If your kids are making their own dinner reservations for Valentine’s Day, it’s probably time to discuss their financial independence. Once they reach college or turn 19, how you form relationships with your children can have fiscal consequences both good and bad.
Here’s a quick overview of the pros and cons of letting the young adults in your household stay in the nest or strike out on their own.
The Kids Are All Right
From a tax standpoint, keeping your kids around can help in many ways.
If they are full-time students—meaning they attend school part of five calendar months every year—you can claim them as dependents on your tax return until they turn 24. Having dependents earns you valuable exemptions that lower your taxable income.
That’s not all. You can also write off a number of expenses incurred by or for your children, including medical bills and summer camps.
“There’s quite a few things you can gain by having a dependent [child] on your tax return,’’ says Scott Estill, a tax attorney in Littleton, Colo. ,who previously worked for the IRS.
Paying for college can be a big drag on any family’s finances but there are ways for your kids to offset some of those expenses come tax time.
Education credits allow you to deduct a portion of your kids’ college costs. The American Opportunity Creditprovides a $2,500 tax credit for college tuition and fees per student. The credit has income limits of $90,000 for single filers and $180,000 for joint filers and is available for all four years of a student's undergraduate education.
Alternately, you can deduct up to $4,000 in education expenses per student from your taxable income but these deductions phase out at $80,000 for single and $160,000 for joint filers. You must choose the credit or the deduction—you can’t claim both. (Tax credits are always more valuable than deductions on a dollar-for-dollar basis.)
You’re On Your Own
The IRS makes it easy for grown children to declare their independence. Once an individual turns 19, he is considered an adult by the IRS. If that person earns more than $5,700 a year, he will have to file a tax return and can no longer be considered a dependent on a parent’s return.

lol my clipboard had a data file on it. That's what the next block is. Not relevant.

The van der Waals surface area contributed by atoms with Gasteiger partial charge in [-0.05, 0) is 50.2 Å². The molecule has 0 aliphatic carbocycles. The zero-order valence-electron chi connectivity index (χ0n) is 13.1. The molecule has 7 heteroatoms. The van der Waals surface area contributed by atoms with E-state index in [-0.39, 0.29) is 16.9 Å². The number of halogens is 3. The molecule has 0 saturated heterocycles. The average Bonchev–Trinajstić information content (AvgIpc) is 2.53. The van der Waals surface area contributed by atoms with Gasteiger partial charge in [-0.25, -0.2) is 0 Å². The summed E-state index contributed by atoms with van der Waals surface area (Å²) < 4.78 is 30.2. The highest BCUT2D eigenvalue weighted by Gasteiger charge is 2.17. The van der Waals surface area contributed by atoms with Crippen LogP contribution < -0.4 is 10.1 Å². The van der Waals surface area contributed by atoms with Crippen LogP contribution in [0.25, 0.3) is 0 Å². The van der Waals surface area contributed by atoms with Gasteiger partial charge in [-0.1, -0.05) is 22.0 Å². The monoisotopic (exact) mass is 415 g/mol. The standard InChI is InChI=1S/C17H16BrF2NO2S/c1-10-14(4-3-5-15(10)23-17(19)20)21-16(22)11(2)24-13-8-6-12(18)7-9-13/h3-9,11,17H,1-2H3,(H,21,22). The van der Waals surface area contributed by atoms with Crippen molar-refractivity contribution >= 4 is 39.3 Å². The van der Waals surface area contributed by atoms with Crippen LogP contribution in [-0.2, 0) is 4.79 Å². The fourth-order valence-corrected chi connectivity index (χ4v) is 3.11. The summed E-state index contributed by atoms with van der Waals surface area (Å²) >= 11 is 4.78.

If your kids are young entrepreneurs and earned above $5,700 while younger than 19, they also would have to file a tax return but at the lower child’s income tax rate. But as long as they don’t check any exemptions on their return, you can still claim them as a dependent on your return, explains Estill.
Independence can come in handy when seeking financial aid for college. The expected tuition contribution of a child who has separated from his or her parents is based on his income and assets alone, which unless you’re Miley Cyrus or Justin Bieber will almost certainly be lower than Mom and Dad. A lower expected contribution should lead to more financial aid to cover college costs.
The Department of Education, which administers federal financial aid, knows this and makes it extremely difficult for students to claim their independence. The DOE doesn’t consider a student independent until they turn 24 or they meet one of the following exceptions: they are a graduate student, a military veteran, married, or have their own children.
“If the student is not meeting the statutory definition of independence, they need to get a dependency override [from their college], but this is quite rare,’’ says Mark Kantrowitz, founder of the financial aid websites FinAid.org and Fastweb.com, who puts the success rate at a couple of percent.
Some parents consider cutting off their young adult children as a form of tough love that will instill maturity and responsibility, but if you’re facing a hefty tax bill, you may want to keep them around a little while longer.